As part of our Celebration Series, we would like to share with you the celebration of Palm Sunday.
On this day, 28th March 2021, Christians worldwide are observing Palm Sunday. Palm Sunday is a moveable feast, meaning the date changes every year based on the liturgical calendar, but it always falls exactly one week before Easter Sunday. Palm Sunday is the sixth Sunday of Lent (an observance which began on Ash Wednesday). Palm Sunday marks the beginning of Holy Week, which sees the death and resurrection of Jesus Christ.
Jesus Travelling to Jerusalem
Just a few days before he was crucified, Jesus rode a donkey
into Jerusalem. People greeted him waving palm branches and shouting ‘Hosanna to the Son of David! Blessed is he who comes in the name of the Lord! Hosanna in the highest heaven!.’ ‘Hosanna’ which comes from the Hebrew word, ‘hoshi’a na,’, means ‘save now’. The palm branches symbolised goodness and victory and are the reason for the name ‘Palm Sunday’. Jesus chose to ride on a donkey. In Biblical times donkeys symbolised peace, so those who rode them showed that they had peaceful intentions. Important people such as Kings processed on donkeys, so the animal acts as a message that Jesus was the King of the Jews.
How is Palm Sunday Celebrated Today?
Palm Sunday, or Passion Sunday as it is referred to in some Christian churches, is the final Sunday before Easter. Worshipers honour Jesus Christ’s triumphal entry into Jerusalem. On this day, Christians also remember Christ’s sacrificial death on the cross, praise God for the gift of salvation, and wait for the Lord’s second coming.
Many churches distribute palm branches to the congregation on Palm Sunday for the customary observances. These observances include a reading of the account of Christ’s entry into Jerusalem, the carrying and waving of palm branches in processional, the blessing of palms, the singing of traditional hymns, and the making of small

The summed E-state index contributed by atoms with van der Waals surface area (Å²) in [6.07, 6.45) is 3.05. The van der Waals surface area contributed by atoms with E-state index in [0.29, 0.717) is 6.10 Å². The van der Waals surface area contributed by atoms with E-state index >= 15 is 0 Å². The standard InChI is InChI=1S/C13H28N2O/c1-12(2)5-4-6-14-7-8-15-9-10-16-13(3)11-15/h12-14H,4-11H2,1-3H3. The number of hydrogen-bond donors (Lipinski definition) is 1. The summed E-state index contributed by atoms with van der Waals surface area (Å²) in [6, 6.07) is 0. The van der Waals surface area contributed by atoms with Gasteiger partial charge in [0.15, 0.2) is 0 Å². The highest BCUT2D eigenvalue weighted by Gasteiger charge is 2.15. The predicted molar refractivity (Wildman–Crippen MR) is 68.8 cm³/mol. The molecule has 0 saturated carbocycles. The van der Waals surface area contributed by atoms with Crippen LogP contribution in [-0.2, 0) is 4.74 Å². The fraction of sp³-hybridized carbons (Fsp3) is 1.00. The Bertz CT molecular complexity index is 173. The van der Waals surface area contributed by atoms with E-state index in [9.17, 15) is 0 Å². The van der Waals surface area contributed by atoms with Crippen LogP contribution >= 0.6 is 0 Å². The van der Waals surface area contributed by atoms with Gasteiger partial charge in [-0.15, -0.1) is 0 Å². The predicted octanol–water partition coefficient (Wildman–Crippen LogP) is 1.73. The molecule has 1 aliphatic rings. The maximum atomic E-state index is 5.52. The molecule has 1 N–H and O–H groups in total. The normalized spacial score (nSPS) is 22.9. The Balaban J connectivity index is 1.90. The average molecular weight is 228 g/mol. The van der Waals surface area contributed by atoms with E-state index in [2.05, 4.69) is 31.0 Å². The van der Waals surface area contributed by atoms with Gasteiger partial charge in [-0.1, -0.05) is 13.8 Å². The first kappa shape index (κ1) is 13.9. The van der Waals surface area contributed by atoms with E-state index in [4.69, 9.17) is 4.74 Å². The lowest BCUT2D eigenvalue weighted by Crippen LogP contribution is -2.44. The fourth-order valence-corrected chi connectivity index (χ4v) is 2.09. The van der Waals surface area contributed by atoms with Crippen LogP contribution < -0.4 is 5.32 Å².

crosses with palm fronds.
The congregation can take the palms home and display their palm branches near a cross or crucifix or place them into their Bible until the next year’s season of Lent. Otherwise, churches will collect the old palm leaves to be burned and used for Ash Wednesday the following year.
The rest of Holy Week observes the death and resurrection of Jesus, ending in Easter Sunday.
Maundy Thursday is a time to remember when Jesus ate the Passover meal with his disciples. He broke bread and drank wine with them. For Christians, this event is called the ‘Last Supper’.
Good Friday recognises the crucifixion of Jesus. This is a day of mourning, and of fasting and abstinence as Jesus’s suffering is remembered. Worldwide, Good Friday processions and re-enactments take place.
Finally Easter Sunday marks Jesus’s resurrection. Easter Sunday is always the first Sunday, after the Paschal Full Moon, which is the first full moon after the spring equinox. Christians believe that, through his resurrection, Jesus overcame death and sin. Therefore, those who believe in him will have eternal life. This is a celebration of great joy, where churches are filled with flowers and songs are loudly sung.
by Áine Macdonald